In this code snippet, the program evaluates the truthiness of my_string using the not operator.

If the string is empty or evaluates to False, it prints a message indicating that the string is empty.

Otherwise, it means that the string is not empty.

In this case, we get the output as below-
output string is empty

This method is also succinct, and versatile as it can also be applied to any value in Python to determine its falsiness.

Check empty string by Checking zero string length

Here is one more way to check empty strings in Python by inspecting the length of the string.

Let’s delve into this technique with a concise Python code example:

my_string = ""

if len(my_string) == 0:
    print("The string is empty")
    print("The string is not empty")

The check for emptiness we use the character count.

An empty string has zero characters. Therefore, the program verifies if the length of my_string is zero.

If true, it concludes that the string is empty and prints a corresponding message.

In this case, our program prints the message:

output string is empty

Checking the length explicitly communicates the criterion for emptiness: a string with zero characters.

This approach is not limited to empty strings; it can be adapted for length-based conditions, such as checking for strings of a specific length.

How to  Handle empty strings in CSV data using Python?

Imagine you have a CSV file named "housing.csv" containing housing data, and some rows have empty strings in the price field.

The goal is not just to replace empty strings with a fixed value but to enhance the data integrity by filling them with the median of existing numeric values.

Let’s break down the Python code that accomplishes this task:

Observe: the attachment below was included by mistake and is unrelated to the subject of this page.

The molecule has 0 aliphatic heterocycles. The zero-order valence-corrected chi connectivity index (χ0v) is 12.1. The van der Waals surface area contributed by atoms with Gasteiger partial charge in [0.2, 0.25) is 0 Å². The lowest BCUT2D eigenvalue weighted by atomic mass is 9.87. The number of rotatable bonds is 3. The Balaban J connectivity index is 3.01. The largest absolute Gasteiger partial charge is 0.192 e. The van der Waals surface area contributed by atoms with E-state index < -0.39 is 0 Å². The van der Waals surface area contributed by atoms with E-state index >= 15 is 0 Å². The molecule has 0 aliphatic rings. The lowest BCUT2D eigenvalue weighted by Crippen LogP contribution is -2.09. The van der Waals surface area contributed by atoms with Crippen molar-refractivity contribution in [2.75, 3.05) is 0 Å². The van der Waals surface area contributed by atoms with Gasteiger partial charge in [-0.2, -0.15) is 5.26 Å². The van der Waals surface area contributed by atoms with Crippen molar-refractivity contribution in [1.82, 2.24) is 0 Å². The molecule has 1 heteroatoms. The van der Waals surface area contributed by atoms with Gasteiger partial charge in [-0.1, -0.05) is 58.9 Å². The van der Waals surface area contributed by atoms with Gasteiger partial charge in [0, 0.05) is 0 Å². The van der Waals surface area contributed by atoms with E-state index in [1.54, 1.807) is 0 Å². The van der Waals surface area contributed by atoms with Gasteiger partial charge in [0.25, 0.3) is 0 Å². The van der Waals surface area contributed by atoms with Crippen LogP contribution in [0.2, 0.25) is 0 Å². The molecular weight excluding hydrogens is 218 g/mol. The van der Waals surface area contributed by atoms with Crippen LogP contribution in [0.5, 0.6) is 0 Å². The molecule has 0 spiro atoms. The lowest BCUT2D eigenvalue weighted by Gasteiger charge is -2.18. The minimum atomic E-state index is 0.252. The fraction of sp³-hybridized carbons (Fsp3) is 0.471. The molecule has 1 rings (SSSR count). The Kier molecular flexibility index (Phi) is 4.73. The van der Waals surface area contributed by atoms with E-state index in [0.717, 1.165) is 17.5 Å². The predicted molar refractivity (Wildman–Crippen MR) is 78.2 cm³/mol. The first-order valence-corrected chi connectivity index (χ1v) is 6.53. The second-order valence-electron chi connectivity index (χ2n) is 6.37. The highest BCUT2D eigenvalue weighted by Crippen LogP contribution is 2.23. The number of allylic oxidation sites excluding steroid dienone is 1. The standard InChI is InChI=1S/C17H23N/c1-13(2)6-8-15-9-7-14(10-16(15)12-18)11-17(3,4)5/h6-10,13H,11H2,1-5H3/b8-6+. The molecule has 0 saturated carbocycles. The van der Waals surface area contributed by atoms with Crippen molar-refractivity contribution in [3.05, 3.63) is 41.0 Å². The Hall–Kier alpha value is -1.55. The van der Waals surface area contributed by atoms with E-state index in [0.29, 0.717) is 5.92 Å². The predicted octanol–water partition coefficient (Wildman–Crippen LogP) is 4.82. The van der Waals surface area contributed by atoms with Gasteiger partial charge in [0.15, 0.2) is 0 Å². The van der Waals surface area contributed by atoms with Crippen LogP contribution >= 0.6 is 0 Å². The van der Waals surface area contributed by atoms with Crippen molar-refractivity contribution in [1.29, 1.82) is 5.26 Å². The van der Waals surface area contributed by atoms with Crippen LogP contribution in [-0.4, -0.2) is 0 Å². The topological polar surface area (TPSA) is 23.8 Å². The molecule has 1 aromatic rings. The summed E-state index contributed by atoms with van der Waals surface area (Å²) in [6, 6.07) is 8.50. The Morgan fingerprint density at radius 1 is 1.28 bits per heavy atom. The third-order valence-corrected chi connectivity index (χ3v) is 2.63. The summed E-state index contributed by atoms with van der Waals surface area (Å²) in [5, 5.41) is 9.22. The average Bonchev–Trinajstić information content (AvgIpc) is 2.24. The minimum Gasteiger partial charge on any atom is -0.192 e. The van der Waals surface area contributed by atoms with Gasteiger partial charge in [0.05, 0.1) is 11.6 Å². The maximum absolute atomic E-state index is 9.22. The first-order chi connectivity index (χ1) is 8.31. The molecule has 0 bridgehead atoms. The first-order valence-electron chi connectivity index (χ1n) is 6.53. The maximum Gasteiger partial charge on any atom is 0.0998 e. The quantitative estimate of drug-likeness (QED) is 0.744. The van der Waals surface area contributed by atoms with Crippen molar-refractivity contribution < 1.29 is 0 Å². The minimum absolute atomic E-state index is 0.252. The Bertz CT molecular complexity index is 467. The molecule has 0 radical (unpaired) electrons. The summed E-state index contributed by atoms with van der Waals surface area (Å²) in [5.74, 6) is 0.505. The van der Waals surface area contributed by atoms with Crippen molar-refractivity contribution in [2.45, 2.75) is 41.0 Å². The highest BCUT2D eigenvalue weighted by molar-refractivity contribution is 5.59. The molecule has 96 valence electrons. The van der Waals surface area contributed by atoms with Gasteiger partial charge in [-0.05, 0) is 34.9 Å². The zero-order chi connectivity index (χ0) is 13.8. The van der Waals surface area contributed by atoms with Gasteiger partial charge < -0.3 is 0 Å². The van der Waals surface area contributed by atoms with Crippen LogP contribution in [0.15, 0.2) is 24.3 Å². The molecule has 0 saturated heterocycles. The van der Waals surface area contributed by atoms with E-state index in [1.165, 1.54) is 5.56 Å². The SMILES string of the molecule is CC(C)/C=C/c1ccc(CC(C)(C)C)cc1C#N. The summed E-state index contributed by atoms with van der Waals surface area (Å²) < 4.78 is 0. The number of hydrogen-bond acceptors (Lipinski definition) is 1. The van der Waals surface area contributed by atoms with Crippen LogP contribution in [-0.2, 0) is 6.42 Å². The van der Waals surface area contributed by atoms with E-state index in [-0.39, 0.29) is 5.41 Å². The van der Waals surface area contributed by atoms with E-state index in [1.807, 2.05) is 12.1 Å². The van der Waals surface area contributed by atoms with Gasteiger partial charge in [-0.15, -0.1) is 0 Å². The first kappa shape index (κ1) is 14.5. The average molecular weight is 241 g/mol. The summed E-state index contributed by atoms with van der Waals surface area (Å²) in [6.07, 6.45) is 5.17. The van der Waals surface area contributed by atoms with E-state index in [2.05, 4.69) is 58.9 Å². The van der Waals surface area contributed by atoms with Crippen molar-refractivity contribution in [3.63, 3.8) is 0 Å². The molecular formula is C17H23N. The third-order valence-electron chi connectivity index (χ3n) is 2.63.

import csv
import statistics

# Read CSV data from housing.csv into a list of dictionaries
csv_rows = list(csv.DictReader(open('housing.csv', 'r')))

# Extract non-empty numeric values from the "price"
numeric_values = [float(row['price']) for row in csv_rows if row['price']]

# Calculate the median of existing prices
median_price = statistics.median(numeric_values)

# Identify indices with empty strings in the "price" field
empty_strings = [index for index, row in enumerate(csv_rows) if not row['price']]

# Handle empty strings by replacing them with the median in the "price" field
for index in empty_strings:
    csv_rows[index]['price'] = str(median_price)

# Print the modified CSV data
for row in csv_rows:

# Save the modified data back to the CSV file
with open('housing_modified.csv', 'w', newline='') as csv_file:
    fieldnames = csv_rows[0].keys()
    writer = csv.DictWriter(csv_file, fieldnames=fieldnames)

    # Write the header

    # Write the modified rows
    for row in csv_rows:

print("Modified data saved to housing_modified.csv")

After executing our code, we get the output:

output modified housing data

The code example makes use of the statistics.median function to calculate the median of the price field.

Instead of a fixed value, we replace empty strings with the calculated median.

This enhances the data by providing a more representative and context-aware fill. The modified data is saved to a new CSV file named "housing_modified.csv" to preserve the original data.


In conclusion, effectively handling and checking empty strings is crucial in various Python applications.

Whether it’s user input validation or data processing tasks, choosing the right method ensures robust and reliable code.

Consider the specific requirements of your project when implementing these techniques.

If you enjoy our articles, please feel free to check out our Python tutorials which can show you how to solve Python-related coding problems. Also, if you want a private Python tutor then you can contact us directly.